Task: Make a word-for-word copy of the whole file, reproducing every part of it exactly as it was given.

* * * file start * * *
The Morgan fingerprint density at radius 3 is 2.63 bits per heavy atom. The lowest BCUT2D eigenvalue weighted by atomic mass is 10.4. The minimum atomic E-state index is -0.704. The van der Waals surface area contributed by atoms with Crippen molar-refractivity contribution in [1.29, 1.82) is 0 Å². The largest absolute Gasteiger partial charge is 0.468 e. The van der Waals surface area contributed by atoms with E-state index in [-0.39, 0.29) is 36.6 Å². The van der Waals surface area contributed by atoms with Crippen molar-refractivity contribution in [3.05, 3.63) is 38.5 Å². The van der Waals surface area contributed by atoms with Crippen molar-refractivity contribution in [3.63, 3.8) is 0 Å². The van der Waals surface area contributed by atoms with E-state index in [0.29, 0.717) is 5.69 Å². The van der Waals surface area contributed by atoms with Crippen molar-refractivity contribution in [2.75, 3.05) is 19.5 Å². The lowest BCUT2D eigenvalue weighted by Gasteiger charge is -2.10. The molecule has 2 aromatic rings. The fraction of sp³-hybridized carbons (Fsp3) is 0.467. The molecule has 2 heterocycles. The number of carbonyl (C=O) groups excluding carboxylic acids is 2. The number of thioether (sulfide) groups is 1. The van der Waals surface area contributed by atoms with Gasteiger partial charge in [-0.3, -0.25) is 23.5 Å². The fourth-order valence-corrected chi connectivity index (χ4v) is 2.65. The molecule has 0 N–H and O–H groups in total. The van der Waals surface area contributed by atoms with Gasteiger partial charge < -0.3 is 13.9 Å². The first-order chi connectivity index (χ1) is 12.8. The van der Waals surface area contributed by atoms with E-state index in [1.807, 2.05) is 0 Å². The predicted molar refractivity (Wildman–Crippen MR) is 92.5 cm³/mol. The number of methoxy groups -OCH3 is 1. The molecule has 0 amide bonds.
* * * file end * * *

The Morgan fingerprint density at radius 3 is 2.63 bits per heavy atom. The lowest BCUT2D eigenvalue weighted by atomic mass is 10.4. The minimum atomic E-state index is -0.704. The van der Waals surface area contributed by atoms with Crippen molar-refractivity contribution in [1.29, 1.82) is 0 Å². The largest absolute Gasteiger partial charge is 0.468 e. The van der Waals surface area contributed by atoms with E-state index in [-0.39, 0.29) is 36.6 Å². The van der Waals surface area contributed by atoms with Crippen molar-refractivity contribution in [3.05, 3.63) is 38.5 Å². The van der Waals surface area contributed by atoms with Crippen molar-refractivity contribution in [3.63, 3.8) is 0 Å². The van der Waals surface area contributed by atoms with E-state index in [0.29, 0.717) is 5.69 Å². The van der Waals surface area contributed by atoms with Crippen molar-refractivity contribution in [2.75, 3.05) is 19.5 Å². The lowest BCUT2D eigenvalue weighted by Gasteiger charge is -2.10. The molecule has 2 aromatic rings. The fraction of sp³-hybridized carbons (Fsp3) is 0.467. The molecule has 2 heterocycles. The number of carbonyl (C=O) groups excluding carboxylic acids is 2. The number of thioether (sulfide) groups is 1. The van der Waals surface area contributed by atoms with Gasteiger partial charge in [-0.3, -0.25) is 23.5 Å². The fourth-order valence-corrected chi connectivity index (χ4v) is 2.65. The molecule has 0 N–H and O–H groups in total. The van der Waals surface area contributed by atoms with Gasteiger partial charge < -0.3 is 13.9 Å². The first-order chi connectivity index (χ1) is 12.8. The van der Waals surface area contributed by atoms with E-state index in [1.807, 2.05) is 0 Å². The predicted molar refractivity (Wildman–Crippen MR) is 92.5 cm³/mol. The number of methoxy groups -OCH3 is 1. The molecule has 0 amide bonds.